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What happened to h-bar ?

  1. May 29, 2007 #1

    Chi Meson

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    What happened to "h-bar"?

    Imagine my surprise when I'm looking through the new formula sheets for the new IB Physics curriculum, and I see the uncertainty principle as "equal to or greater than h/4pi."

    Over 4pi? When did that happen? I thought I was going crazy. My textbooks all say "over 2pi," and they are publications from 1999 and 2000 (not too old). Only this new text edition (sent as a sample) that was published in 2004 shows the 4pi.

    I guess this means we are twice as certain about things than we previously thought.
     
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  3. May 29, 2007 #2

    cristo

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  4. May 29, 2007 #3

    dlgoff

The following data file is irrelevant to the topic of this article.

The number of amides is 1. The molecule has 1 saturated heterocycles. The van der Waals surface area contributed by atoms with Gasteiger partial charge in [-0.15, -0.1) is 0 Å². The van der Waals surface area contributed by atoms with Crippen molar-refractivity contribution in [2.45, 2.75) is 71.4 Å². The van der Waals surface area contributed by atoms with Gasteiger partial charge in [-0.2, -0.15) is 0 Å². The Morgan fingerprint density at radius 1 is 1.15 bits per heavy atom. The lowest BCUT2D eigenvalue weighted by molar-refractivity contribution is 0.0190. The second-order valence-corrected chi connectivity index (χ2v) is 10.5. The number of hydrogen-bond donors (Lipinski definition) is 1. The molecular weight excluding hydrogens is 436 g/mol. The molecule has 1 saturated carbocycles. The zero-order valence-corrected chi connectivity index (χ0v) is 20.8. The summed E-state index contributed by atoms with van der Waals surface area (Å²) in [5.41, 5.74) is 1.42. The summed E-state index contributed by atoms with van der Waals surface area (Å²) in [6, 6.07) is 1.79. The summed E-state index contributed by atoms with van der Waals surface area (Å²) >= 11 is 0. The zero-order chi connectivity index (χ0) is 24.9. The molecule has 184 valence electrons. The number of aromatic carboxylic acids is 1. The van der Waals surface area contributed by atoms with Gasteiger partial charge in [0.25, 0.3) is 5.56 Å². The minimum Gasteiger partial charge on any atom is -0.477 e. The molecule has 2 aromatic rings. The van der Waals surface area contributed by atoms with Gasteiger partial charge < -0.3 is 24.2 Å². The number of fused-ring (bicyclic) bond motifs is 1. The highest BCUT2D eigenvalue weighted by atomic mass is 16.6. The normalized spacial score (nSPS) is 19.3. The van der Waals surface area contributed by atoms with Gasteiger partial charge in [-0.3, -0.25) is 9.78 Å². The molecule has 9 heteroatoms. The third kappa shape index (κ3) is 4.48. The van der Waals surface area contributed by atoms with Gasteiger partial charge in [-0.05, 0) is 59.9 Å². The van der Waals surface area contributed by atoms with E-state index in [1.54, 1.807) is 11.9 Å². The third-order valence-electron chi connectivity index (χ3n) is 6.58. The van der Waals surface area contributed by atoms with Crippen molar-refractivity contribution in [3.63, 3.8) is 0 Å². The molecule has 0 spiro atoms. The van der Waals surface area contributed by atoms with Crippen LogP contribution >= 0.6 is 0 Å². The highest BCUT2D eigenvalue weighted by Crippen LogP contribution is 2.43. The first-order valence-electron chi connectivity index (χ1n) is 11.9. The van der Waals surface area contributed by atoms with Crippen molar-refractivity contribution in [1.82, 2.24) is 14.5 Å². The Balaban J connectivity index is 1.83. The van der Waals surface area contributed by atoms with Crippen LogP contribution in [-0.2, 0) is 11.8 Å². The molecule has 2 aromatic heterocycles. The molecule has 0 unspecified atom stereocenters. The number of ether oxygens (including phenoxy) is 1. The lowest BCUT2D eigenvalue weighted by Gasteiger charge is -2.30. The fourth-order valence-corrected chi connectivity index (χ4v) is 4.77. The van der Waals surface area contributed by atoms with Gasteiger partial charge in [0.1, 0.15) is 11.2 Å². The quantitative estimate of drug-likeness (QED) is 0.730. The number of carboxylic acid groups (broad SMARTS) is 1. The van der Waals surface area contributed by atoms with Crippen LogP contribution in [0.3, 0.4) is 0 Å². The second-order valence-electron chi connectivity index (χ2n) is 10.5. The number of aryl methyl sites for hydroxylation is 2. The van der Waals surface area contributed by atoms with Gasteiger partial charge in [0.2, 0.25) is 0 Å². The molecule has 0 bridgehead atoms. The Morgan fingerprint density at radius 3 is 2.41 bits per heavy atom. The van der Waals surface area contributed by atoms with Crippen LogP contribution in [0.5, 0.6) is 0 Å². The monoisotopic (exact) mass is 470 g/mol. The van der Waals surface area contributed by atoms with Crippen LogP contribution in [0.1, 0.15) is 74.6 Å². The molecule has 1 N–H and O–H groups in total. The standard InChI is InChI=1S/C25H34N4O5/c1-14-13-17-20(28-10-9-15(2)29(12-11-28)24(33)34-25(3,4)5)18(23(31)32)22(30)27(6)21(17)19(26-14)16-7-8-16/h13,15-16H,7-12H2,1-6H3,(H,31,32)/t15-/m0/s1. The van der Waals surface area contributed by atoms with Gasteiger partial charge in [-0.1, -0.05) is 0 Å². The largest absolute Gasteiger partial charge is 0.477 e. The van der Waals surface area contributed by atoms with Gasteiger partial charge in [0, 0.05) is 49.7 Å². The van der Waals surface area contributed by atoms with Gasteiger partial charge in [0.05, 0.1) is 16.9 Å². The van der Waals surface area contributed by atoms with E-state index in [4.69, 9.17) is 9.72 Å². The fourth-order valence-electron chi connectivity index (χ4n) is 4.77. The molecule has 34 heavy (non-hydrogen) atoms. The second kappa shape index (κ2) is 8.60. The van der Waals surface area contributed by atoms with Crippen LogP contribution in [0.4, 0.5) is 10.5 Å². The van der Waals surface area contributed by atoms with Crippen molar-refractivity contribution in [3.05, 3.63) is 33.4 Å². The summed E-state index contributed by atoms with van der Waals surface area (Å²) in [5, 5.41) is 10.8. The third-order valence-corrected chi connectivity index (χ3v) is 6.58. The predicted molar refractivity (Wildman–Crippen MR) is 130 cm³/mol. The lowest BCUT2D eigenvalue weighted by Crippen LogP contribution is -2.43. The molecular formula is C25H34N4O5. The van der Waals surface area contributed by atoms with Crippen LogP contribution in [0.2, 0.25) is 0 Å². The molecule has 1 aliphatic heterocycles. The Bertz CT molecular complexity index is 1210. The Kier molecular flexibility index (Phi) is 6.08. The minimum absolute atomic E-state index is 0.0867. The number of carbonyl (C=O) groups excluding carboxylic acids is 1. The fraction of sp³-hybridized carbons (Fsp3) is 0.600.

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    Am I missing something? hbar=h/2pi
     
  5. May 29, 2007 #4

    Chi Meson

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    Yeah, you're missing the first post:biggrin:

    HUP has forever been stated as "greater than or equal to h-bar."

    Now I find that it's "greater than or equal to h/4pi."

    So what happened to h-bar, was it too uncertain?
     
  6. May 29, 2007 #5

    George Jones

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    I checked half a dozen of my quantum books, including Messiah written in 1958 and Griffiths written recently, and they all say hbar/2.

    It's a matter of definition. Hand-wavy arguments often establish hbar, but if a precise defintion of RMS deviation is used, then it's alway hbar/2. Messiah gives both.

    Usually, factors of two don't matter that much; the important things are that there is a lower bound on the the product of the uncertainties, and that this lower bound is quantum in nature because it's on the order of hbar.

    According to Griffiths (in his elementary particles book),"When you hear a physicist invoke the uncertainty principle, keep a hand on your wallet."
     
  7. May 29, 2007 #6

    Chi Meson

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    heh heh.

    I have just checked back to my old college texts, and they also give h/4pi.

    I guess it isn't that important.
     
  8. May 29, 2007 #7

    Pythagorean

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    Integral brings it up here
     
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